What's lurking in your spam folder? Maybe you never look, but maybe you should. Last week, Gmail added labels to messages sent to users' spam folders that identify potentially dangerous mail. Gmail users will now be able to see why messages were marked as spam.
It's a good lesson for all of us, and that's Google's intention. "Use this information to protect yourself from potentially dangerous or fraudulent messages and to better understand why a message was or wasn't marked as spam," Gmail advised its users.
The labels appear at the top of each message and include links to a new set of articles on spam and other commonly encountered email problems such as phishing scams. I would have liked to see the labels added to the list of spam emails, to see at a glance how each was marked without having to open each one. However, Gmail has taken a step in the right direction with a feature other email providers don't offer.
Gmail classifies spam three ways. Spam that is merely a nuisance gets a black and white boxed message saying that Gmail has detected many similar messages in its spam filter. But spam considered dangerous to the user is clearly marked in red. Either similar messages have been used to steal people's identity or a possible malicious link or virus has been detected. Gmail automatically deletes messages in your spam folder after 30 days, but you can remove them immediately by choosing "delete forever."
And the threat of spam -- whether it's of the benign but still annoying variety or malicious -- is not limited to computers. Earlier this year, U.K. smartphone users were blanketed with spam because their carrier sent phone numbers along with other data each time Web pages were opened on devices. You guessed it, some less-than-honorable folks collected the numbers and used them to spam the owners on their smartphones.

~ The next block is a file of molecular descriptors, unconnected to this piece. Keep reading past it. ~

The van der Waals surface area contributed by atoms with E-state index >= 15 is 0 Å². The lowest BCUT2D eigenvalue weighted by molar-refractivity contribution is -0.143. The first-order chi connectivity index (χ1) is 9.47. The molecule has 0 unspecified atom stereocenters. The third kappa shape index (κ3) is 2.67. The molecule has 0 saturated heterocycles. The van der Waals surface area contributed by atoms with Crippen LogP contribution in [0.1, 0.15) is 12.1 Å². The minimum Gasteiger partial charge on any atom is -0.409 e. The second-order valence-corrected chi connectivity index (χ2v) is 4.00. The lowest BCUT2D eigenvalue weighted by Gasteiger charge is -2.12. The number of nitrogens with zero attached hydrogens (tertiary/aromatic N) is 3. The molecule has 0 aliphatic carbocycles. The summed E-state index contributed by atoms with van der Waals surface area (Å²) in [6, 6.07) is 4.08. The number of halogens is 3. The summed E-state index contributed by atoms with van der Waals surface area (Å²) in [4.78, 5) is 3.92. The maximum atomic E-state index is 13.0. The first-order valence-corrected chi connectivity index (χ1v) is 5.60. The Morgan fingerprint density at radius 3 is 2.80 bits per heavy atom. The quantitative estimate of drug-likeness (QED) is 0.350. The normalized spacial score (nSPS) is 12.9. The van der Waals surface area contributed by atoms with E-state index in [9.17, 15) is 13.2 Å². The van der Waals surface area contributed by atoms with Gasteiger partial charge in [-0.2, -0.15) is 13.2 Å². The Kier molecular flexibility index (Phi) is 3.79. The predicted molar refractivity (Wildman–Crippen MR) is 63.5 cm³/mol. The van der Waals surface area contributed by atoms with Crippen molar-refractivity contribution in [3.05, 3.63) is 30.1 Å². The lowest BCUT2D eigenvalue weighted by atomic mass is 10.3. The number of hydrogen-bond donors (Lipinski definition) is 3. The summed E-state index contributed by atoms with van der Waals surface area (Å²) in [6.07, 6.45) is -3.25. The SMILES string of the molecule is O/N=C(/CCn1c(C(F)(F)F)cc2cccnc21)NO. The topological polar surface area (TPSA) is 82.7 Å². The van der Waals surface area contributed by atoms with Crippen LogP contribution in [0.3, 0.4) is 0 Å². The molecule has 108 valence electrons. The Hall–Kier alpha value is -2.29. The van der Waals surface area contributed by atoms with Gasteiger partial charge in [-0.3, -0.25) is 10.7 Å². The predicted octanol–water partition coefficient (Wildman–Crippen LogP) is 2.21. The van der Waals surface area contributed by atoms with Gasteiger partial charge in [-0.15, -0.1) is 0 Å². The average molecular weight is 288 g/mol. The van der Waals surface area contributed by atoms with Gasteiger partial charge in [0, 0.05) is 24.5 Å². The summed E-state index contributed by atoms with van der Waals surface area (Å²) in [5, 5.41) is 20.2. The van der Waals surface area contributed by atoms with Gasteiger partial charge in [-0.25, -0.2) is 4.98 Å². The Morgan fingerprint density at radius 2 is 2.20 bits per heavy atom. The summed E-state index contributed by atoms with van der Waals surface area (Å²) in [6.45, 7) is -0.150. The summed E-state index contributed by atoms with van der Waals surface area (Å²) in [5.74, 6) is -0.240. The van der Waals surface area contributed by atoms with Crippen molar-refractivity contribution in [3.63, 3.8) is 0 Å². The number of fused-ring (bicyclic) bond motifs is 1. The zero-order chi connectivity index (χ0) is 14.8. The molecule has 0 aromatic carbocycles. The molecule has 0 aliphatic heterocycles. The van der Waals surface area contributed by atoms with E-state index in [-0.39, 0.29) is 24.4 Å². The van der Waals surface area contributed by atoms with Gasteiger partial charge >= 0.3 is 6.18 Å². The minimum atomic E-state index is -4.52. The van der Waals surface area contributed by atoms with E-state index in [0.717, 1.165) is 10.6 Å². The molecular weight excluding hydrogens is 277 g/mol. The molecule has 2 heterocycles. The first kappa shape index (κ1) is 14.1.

Graham Cluley, security expert at Sophos, offered a way to find out if your cellular provider is revealing your phone number when you browse websites on your phone. Open your phone's browser and type in www.mulliner.org/pc.cgi, a demo page built by Collin Mulliner. If it comes up green, you're all clear. But if you see red, maybe you'll be seeing red with your mobile phone operator, too, Cluley said. (You must turn off your phone's WiFi before you run the test.)
Not all so-called spam messages are dangerous and some may not even be unwanted -- one person's spam can be another person's deal-of-the-day discovery. If you find mail that has been incorrectly classified as spam, you can relabel it yourself in Gmail. Look for a small "x" next to the "spam" label near the top of the email and click it. The message will be sent to your inbox.
On the other hand, if your email service has missed a piece of spam, take a moment to mark it yourself. In Gmail, use the stop sign button at the top of your inbox. Not only will annoying messages be removed from your inbox, but Gmail will use the information to make its filters more accurate in the future.
While mail you have requested is not technically spam, it can still clutter your inbox and be a nuisance. Unroll.me is a new online service that makes it easy to unsubscribe from mailing lists. For now, it works with Gmail, but Unroll.me will soon be available to Yahoo! Mail and AOL Mail customers.
Ogden-based TopTenREVIEWS.com guides consumers by comparing products in the world of technology, including electronics, software and Web services. Have a question for TopTenREVIEWS? Email Leslie Meredith at email@example.com.